Saturday, April 03, 2010

Putin’s visit to Venezuela strengthens Russian Venezuelan relationship

Sources: Financial Times – Russia and Venezuela eye strengthened ties / Business Week – Putin Signs Accords with Chavez in Venezuela Trip / Business Week – Putin Visits Chavez in Russian Bid to Grow in Obama’s Backyard / CBS World News – Putin, Chavez Deepen Ties with Space Deal / Reuters – Putin bolsters oil, defense ties with Venezuela / BBC – Putin signs energy deals with Chavez on Venezuela visit

Russian Prime Minister Vladimir Putin made his first visit to Venezuela on April 2 to meet with Venezuelan President Hugo Chavez. Mr. Putin also met with Bolivian President Evo Morales during the trip. These meetings provided Mr. Chavez with a much-needed political boost. Mr. Chavez’s popularity has suffered recently as a series of water and energy shortages have forced Mr. Chavez to declare a number of “public holidays” over the past few weeks that effectively shut down the country. During the meeting, Mr. Putin and Mr. Chavez strengthened their countries commitments on a number of policies and projects. At the conclusion of the trip, Mr. Chavez stated, “Russia and Venezuela will be closer each day."

The countries cemented their commitment to energy development in both crude oil and nuclear energy. Earlier in the week, the countries announced an agreement to drill and process heavy crude oil in the eastern Venezuela Orinoco belt through a joint venture. The countries anticipate that the venture will eventually produce 450,000 barrels a day. In a move that is sure to rattle the nerves of some of Venezuela’s neighbors, Mr. Putin also agreed to provide Venezuela assistance in setting up a nuclear power plant. Mr. Chavez stated, “We aren’t going to make an atomic bomb, but we are going to develop atomic energy with peaceful aims."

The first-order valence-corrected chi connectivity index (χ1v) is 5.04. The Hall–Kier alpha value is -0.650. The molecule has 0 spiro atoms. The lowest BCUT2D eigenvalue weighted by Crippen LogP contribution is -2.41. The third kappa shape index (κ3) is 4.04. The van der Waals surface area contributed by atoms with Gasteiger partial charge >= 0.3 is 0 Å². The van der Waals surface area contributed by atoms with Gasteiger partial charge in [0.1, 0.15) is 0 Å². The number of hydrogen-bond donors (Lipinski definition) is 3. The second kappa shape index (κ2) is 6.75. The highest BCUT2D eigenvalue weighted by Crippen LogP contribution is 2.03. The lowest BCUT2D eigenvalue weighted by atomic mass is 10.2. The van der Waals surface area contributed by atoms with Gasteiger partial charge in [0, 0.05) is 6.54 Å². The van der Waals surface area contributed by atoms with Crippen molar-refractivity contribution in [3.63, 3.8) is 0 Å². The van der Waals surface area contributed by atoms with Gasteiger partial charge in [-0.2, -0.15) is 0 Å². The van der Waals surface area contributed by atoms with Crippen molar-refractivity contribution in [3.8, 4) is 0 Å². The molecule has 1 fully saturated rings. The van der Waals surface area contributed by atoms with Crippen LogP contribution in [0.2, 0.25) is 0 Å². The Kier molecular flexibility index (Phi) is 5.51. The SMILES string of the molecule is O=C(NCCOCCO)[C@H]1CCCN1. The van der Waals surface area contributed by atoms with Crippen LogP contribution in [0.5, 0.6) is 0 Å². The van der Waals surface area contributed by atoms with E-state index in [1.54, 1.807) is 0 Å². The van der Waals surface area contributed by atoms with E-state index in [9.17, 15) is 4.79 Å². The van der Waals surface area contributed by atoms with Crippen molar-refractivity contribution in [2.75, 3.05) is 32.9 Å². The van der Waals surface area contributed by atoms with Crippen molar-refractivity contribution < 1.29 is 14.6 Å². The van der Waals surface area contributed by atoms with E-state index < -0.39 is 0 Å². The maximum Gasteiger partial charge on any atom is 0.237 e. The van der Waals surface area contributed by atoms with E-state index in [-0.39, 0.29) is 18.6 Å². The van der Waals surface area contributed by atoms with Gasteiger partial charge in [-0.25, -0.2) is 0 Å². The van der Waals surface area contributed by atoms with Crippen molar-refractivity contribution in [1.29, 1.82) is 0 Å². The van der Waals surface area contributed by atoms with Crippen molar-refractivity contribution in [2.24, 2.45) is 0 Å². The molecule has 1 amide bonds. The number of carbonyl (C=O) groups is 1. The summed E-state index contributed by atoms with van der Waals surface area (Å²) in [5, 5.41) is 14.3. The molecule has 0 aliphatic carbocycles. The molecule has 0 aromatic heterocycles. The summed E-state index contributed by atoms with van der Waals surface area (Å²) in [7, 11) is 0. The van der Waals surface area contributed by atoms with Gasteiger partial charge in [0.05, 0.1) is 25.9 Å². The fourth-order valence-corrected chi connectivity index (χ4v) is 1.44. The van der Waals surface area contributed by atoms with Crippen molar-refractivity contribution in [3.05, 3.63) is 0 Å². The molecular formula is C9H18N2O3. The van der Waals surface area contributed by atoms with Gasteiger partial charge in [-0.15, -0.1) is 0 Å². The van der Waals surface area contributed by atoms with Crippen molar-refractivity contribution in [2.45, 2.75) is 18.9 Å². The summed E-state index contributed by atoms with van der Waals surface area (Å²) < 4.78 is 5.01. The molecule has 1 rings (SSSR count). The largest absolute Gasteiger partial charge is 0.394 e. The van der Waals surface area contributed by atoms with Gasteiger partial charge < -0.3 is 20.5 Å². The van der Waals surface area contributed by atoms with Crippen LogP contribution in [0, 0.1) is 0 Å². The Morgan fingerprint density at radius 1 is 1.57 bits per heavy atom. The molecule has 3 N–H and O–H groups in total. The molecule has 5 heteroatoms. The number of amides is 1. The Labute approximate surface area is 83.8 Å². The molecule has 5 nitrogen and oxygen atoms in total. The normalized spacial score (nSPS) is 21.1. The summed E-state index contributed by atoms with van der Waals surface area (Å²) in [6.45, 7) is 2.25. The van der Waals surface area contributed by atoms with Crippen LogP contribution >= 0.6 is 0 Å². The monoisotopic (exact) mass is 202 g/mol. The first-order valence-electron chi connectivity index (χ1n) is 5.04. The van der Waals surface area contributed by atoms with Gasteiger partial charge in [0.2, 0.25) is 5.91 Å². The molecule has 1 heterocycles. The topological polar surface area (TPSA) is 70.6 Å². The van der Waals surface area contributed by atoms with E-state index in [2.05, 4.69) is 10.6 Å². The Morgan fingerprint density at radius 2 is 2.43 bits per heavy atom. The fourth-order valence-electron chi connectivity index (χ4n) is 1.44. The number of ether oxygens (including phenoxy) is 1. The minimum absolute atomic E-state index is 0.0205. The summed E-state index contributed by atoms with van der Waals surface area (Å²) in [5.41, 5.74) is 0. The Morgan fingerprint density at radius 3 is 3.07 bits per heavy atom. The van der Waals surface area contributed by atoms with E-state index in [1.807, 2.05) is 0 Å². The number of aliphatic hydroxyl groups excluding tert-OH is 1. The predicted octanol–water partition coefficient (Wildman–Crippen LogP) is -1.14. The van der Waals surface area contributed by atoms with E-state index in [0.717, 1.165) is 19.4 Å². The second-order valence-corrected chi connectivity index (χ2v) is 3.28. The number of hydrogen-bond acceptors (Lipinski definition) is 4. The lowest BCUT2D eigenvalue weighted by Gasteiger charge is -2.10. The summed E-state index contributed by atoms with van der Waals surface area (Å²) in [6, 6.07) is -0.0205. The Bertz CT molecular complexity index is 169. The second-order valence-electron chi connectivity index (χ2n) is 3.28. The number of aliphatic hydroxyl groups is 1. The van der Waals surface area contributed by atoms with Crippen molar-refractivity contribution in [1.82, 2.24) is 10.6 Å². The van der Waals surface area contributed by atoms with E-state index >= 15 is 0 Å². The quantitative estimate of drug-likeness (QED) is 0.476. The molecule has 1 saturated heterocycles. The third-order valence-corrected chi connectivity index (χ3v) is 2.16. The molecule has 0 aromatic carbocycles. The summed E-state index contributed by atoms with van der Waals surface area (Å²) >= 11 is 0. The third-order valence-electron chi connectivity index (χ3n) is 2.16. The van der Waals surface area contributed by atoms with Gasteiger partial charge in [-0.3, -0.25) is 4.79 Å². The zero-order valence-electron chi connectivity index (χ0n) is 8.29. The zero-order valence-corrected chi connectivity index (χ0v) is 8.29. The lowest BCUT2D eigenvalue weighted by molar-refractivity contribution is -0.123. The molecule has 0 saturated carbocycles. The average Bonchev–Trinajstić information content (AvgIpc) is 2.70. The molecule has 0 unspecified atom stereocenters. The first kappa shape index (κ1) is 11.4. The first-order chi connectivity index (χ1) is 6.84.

Mr. Chavez reaffirmed his commitment to continued arms purchases from Russia. Over the past five years, Venezuela has purchased more than $4 billion in military equipment from Russia. Last year Russia agreed to provide Venezuela with up to $2.2 billion in credit so that the country could purchase additional arms from Russia. Mr. Chavez has asserted that the arms purchases are necessary to protect Venezuela from a US invasion and has frequently criticized America as being an imperialistic force in Latin America. US Secretary of State Hillary Clinton has expressed concerns that Venezuelan arm purchases from Russia could trigger a Latin American arms race.

While Mr. Putin and Mr. Chavez have agreed to joint oil production and arms sales, some experts openly question whether this will actually occur. Pavel Baev stated, “It’s much more a political project.” “Chavez has already signed up for more weapons than he can buy, and Russian energy companies aren’t really interested in exploration and production in Venezuela.” Fyodor Lukyanov, a Russian editor in the magazine, Global Affairs, stated, “In the present economic situation, Gazprom won’t be ready to invest serious money in Venezuela.” He went on to add, “It’s more symbolic, a reminder that Russia is still the biggest player in the hydrocarbon market.”

Mr. Chavez also announced that Prime Minister Putin offered Venezuela assistance with creating a space industry. Mr. Chavez boasted about plans of potentially creating a satellite launcher. Following Venezuela’s announcement of its space aspirations, the United States Assistant Secretary of State of Public Affairs, P.J. Crowley mocked Venezuela. In a response to a question about Venezuela’s space aspiration, he replied, “We would note that the government of Venezuela was largely closed this week due to energy shortages.” “To the extent that Venezuela is going to expend resources on behalf of its people, perhaps the focus should be more terrestrial than extraterrestrial.”


Are Venezuela’s nuclear ambitions solely for power or is President Chavez pursuing a nuclear bomb?

How will a stronger Russian presence affect regional stability?

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